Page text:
Researchers led by Cambridge University analysed tree rings to uncover new data suggesting recent heatwaves are the extreme of all that came before in the last 2,000 years.
Drought-hit Europe from 2015 onwards is the worst the continent has seen for 2,000 years researchers at Cambridge University have said in the journal Nature Geoscience.
Professor Ulf Buntgen, lead researcher of the study said in a statement: “We’re all aware of the cluster of exceptionally hot and dry summers we’ve had over the past few years, but we needed precise reconstructions of historical conditions to see how these recent extremes compare to previous years,” said first author Professor Ulf Büntgen from Cambridge’s Department of Geography, who is also affiliated with CzechGlobe Centre in Brno, Czech Republic. “Our results show that what we have experienced over the past five summers is extraordinary for central Europe, in terms of how dry it has been consecutively.”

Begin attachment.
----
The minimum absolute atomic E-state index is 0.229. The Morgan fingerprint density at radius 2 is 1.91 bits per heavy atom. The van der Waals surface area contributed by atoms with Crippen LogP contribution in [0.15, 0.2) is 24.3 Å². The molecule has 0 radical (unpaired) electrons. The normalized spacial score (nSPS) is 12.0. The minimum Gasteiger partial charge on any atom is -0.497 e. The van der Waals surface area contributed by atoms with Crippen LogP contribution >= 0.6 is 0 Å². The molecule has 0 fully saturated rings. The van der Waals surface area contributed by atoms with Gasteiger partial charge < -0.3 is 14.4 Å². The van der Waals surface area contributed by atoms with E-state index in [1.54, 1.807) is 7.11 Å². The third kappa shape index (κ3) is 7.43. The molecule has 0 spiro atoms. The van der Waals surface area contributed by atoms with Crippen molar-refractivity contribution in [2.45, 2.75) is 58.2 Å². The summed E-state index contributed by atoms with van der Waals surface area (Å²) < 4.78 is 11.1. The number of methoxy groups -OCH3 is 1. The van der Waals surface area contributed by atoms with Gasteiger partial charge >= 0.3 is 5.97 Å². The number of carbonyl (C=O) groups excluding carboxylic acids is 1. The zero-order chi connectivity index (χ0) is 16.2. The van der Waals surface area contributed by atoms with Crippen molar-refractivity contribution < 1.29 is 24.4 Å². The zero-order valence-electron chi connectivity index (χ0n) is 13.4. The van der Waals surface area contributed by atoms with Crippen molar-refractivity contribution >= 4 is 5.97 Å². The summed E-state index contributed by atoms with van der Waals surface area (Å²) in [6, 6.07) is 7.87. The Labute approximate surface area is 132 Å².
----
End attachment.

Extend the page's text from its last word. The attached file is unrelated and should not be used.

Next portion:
Samples were taken from European oak trees dating back approximately 2,100 years measured by Buntgen and colleagues in the Czech Republic and Germany using 27,000 ratios.
“Generally, our understanding is worse the further back we go back in time, as datasets looking at past drought conditions are rare,” said Büntgen, who is a specialist in dendrochronology, the study of data from tree-ring growth. “However, insights before medieval times are particularly vital, because they enable us to get a more complete picture of past drought variations, which were essential for the functioning and productivity of ecosystems and societies.”
The hottest years on record have all been within the last 5 years with 2016 and 2020 tied as the warmest. Heathrow reached a scorching 37.8c on Friday 31st July 2020. Increasing temperatures have caused worldwide health and ecology issues including plant deprivation that have stressed crops and prompted farmers to destroy their own. Climate change is the most likely cause as temperatures ascend and co2 continues to trap heat.
Co-author Professor Jan Esper from the University of Mainz, Germany said: “These tree-ring stable isotopes give us a far more accurate archive to reconstruct hydroclimate conditions in temperate areas, where conventional tree-ring studies often fail.”